Math = Love: A Final Reflection on Angela Watson's 40 Hour Teacher Workweek Club

Sunday, January 7, 2018

A Final Reflection on Angela Watson's 40 Hour Teacher Workweek Club

I just realized that sign-ups for Angela Watson's 40 Hour Teacher Workweek Club close in 2 days, so I should probably finish up my reflection posts on what I have learned so far from being part of the club. If you haven't heard of it before, this is a club for teachers by a former teacher. The goal of this club is to encourage and inspire teachers to do their jobs while maintaining work/life balance. Balance is something I've struggled with since I first began teaching. Now that I've been in the club since August, I'm starting to see that work/life balance IS possible. It just requires planning and focus.

If you want to learn more about the club, you can check it out here. If you do decide to join, I'd greatly appreciate it if you would list me (Sarah Carter) as your referrer. You'll need to put in my email address as well (mathequalslove(at)gmail(dot)com). I highly recommend joining the club if you want to learn how to get organized so that teaching can be something that you love doing instead of something that consumes your entire life.

I've already written two posts reflecting on new things I've implemented in my classroom since joining the 40 Hour Teacher Workweek Club, but I have a few more things I want to share. I decided I needed to finish this up today so you still will have time to join. Signups close on January 9th. If you don't sign up soon, you will have to wait until this summer for your next chance to join.

Before school started, Angela Watson advised the club members to think about organizing all the papers that we deal with on a daily basis in our classrooms. Every paper should have a home. This is an idea I hadn't embraced in the past, and it always led to papers stuffed in drawers and stacked in piles on my desk. Here are some of the ways I have tackled my paper organization issues this year.

I still remember a problem I ran across as a first year teacher. When I had set up my classroom, I had put up a set of trays for students to turn their work into. What I hadn't thought of, however, was where I was going to put my students' papers once I graded them. I ended up with piles of graded papers and no place to put them.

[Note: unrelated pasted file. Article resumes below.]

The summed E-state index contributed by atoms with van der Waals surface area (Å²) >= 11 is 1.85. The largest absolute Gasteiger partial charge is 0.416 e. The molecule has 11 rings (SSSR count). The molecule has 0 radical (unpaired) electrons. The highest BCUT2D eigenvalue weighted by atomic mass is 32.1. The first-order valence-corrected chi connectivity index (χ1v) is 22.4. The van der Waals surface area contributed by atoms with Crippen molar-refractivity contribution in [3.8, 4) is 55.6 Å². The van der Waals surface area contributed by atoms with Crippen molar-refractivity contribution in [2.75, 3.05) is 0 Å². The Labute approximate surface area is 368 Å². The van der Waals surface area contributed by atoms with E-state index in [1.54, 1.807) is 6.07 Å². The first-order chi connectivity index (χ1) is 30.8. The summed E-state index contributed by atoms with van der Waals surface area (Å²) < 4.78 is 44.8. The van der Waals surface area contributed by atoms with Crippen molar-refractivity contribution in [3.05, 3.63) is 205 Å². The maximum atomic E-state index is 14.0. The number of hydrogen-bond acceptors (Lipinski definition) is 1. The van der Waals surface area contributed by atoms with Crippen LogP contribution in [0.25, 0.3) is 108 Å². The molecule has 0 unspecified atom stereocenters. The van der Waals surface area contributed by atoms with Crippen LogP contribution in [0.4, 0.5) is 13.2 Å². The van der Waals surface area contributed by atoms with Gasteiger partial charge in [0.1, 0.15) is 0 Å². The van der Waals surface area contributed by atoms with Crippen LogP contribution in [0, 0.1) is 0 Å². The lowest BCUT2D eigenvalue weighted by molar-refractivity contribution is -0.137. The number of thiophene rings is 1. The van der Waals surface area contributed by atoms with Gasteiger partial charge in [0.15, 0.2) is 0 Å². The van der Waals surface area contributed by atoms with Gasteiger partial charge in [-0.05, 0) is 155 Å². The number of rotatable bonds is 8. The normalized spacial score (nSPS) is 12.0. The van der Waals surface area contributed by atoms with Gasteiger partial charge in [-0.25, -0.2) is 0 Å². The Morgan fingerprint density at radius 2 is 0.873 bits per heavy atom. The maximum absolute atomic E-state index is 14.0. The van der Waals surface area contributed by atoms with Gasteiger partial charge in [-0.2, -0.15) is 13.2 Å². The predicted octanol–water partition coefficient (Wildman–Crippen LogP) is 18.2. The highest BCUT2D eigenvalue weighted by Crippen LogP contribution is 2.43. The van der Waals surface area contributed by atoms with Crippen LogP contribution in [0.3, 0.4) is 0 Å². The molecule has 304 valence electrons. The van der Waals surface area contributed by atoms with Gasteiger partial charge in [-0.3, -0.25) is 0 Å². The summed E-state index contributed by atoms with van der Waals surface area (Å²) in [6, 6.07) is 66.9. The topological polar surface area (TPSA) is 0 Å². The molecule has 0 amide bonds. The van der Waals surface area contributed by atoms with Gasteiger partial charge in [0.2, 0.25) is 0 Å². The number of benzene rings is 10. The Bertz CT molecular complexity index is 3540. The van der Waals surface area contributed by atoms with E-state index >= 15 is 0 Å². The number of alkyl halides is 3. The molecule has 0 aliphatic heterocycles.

This year, I tried a new method to wrangle my graded papers, and I think it's a keeper. I purchased a set of Avery Flexiview Six Pocket Organizers (affiliate link) last year. I designated one organizer per prep to hold my graded work. I am able to label the pockets inside with the period number to help me file away papers and help students find their graded papers more easily. I also love these organizers for keeping papers from getting bent up in my school bag.  

Each hour, I have a designated student whose job it is to pass back the graded papers. Remembering to pass back papers has been a career-long struggle for me. I always get so busy doing what I love (teaching) that I forget to do many of the more administrative duties during the class period. Yes, I'm that teacher who sometimes makes it to sixth hour and realizes they haven't taken attendance ALL day long.

Often, I have students who want to stop by before school to get their graded quiz from the previous day. These students know exactly where I keep the graded paper folders, and they can get their graded work without having to disturb me.

I also ran into the problem of what to do with all of the tardy slips that students bring me. In the past, I always stuffed these in a drawer. This year, I placed a small box on my desk labeled tardy slips. It took a few weeks to train students to always put their tardy slips in the box, but the payoff has been awesome. My desk is no longer cluttered with tardy slips!

Another suggestion Angela Watson made to the club members was to have an "INBOX" where you place things that students/teachers/etc hand you that aren't homework. The idea is to place the papers in a designated place until you have time to deal with each paper later. I have to admit that I haven't done the best job of utilizing this box this year. I'm not sure if the idea doesn't work for me or if I just need to make some small tweaks. I still think it's a great idea, though. This box sits right on top of my turn-in trays for student work.

Over the last few years, I have wasted way too much time searching for my teacher-copy of our interactive notebooks. This year, on Angela's advice, I decided to give them a definite home in my classroom. I designated a magazine holder to hold my notebooks. In here, I keep my copy of this year's current Algebra 1 and Chemistry notebooks. I also keep my copy of last year's Algebra 1 notebook so I can easily reference it when I need to remember how I taught something last year. Sometimes I still misplace it on my desk when I have it out and accidentally set something on top of it. But, for the most part, my notebooks live in their little home and can be easily accessed whenever I need them.

Speaking of notebooks, I made a tiny tweak to how I do notebooks, and it has been AWESOME. Students who have had me in the past have verbally thanked me numerous times for this new addition to our notebooks. It's a Temporary storage pocket formed by folding over a page in our notebooks and taping it to the previous page. When we don't finish something before class ends, students can stick it in the temporary storage pocket instead of just stuffing it in their notebook or bag randomly to never be seen again. In a way, it is like a mini "inbox" for our notebooks. My students' notebooks are so much more organized this year than ever before.